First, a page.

The U.S. trade deficit narrowed sharply in March as demand for imports fell by the largest amount since the last recession was ending.
The Commerce Department reported Friday that the deficit totaled $58.2 billion, down 5.6% from February, a larger improvement than had been expected.
The smaller deficit reflected spreading weakness in the U.S. economy, which cut demand for imports by 2.9%, the largest one-month decline since December 2001, one month after the last recession ended.
The decline, which pushed imports down to $206.7 billion, was led by a 5.9% decrease in America's foreign oil bill. The amount of petroleum fell as the average price for crude oil rose to an all-time high. Imports of autos and a wide variety of other consumer goods also declined, reflecting the hard economic times facing consumers.
Exports, which have been one of the few strong points in this period of weakness, suffered a setback in March. They fell to $148.5 billion, the second-highest level on record but down 1.7% from the all-time high in February. Sales of commercial airliners, cars, computers and machinery were all down.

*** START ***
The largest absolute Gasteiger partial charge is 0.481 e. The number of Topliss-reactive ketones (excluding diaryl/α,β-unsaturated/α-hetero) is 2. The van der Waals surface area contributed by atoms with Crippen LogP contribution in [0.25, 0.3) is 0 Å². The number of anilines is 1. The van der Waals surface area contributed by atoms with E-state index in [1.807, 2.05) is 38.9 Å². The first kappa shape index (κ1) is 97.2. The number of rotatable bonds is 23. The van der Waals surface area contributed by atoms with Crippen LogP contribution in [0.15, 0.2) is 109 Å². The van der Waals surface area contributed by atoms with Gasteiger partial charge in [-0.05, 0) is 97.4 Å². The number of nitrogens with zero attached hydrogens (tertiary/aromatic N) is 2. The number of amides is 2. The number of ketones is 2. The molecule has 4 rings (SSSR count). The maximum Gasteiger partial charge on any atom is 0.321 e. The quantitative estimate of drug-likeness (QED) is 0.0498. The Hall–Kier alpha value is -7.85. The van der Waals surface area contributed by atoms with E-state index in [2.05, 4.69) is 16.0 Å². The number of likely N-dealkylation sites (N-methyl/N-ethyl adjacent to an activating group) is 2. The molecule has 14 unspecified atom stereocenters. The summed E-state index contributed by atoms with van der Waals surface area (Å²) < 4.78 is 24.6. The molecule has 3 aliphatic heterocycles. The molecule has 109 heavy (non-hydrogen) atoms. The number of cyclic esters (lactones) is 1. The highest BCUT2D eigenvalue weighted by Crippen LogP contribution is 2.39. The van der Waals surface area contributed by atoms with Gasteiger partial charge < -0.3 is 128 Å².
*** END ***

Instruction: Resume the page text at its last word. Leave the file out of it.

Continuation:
The big improvement in the March deficit was expected to prompt the government to revise upward its estimate for economic growth for the first three months of the year.
Ian Shepherdson, chief economist at High Frequency Economics, said he expected first-quarter growth to be revised to a rate of 1.1%, well above the government's initial estimate last week that the economy grew at a barely discernible 0.6% rate.
The politically sensitive trade deficit with China declined by 12.4% to $16.1 billion, the smallest level in two years, as U.S. exports to China increased to the second-highest level on record, led by medical testing equipment and computer chips. At the same time, imports of Chinese products dropped sharply, reflecting lower demand for clothing, textiles and toys.